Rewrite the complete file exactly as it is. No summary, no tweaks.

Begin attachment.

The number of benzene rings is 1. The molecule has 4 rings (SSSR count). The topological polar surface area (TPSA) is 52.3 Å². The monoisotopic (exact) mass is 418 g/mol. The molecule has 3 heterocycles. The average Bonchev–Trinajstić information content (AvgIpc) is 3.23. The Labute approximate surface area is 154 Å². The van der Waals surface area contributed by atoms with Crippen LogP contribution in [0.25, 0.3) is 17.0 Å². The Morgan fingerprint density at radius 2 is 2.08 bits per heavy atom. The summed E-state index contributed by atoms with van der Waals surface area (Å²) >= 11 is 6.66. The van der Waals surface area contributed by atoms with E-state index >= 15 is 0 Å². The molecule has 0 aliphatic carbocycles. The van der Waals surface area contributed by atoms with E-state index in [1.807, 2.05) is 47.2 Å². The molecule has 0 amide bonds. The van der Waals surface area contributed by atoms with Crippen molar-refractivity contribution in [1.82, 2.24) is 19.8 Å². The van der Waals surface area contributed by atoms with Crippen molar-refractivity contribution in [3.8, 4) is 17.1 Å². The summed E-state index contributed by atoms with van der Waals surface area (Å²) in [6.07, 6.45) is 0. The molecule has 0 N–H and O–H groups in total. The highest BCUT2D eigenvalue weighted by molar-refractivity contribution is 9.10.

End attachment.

The number of benzene rings is 1. The molecule has 4 rings (SSSR count). The topological polar surface area (TPSA) is 52.3 Å². The monoisotopic (exact) mass is 418 g/mol. The molecule has 3 heterocycles. The average Bonchev–Trinajstić information content (AvgIpc) is 3.23. The Labute approximate surface area is 154 Å². The van der Waals surface area contributed by atoms with Crippen LogP contribution in [0.25, 0.3) is 17.0 Å². The Morgan fingerprint density at radius 2 is 2.08 bits per heavy atom. The summed E-state index contributed by atoms with van der Waals surface area (Å²) >= 11 is 6.66. The van der Waals surface area contributed by atoms with E-state index >= 15 is 0 Å². The molecule has 0 aliphatic carbocycles. The van der Waals surface area contributed by atoms with E-state index in [1.807, 2.05) is 47.2 Å². The molecule has 0 amide bonds. The van der Waals surface area contributed by atoms with Crippen molar-refractivity contribution in [1.82, 2.24) is 19.8 Å². The van der Waals surface area contributed by atoms with Crippen molar-refractivity contribution in [3.8, 4) is 17.1 Å². The summed E-state index contributed by atoms with van der Waals surface area (Å²) in [6.07, 6.45) is 0. The molecule has 0 N–H and O–H groups in total. The highest BCUT2D eigenvalue weighted by molar-refractivity contribution is 9.10.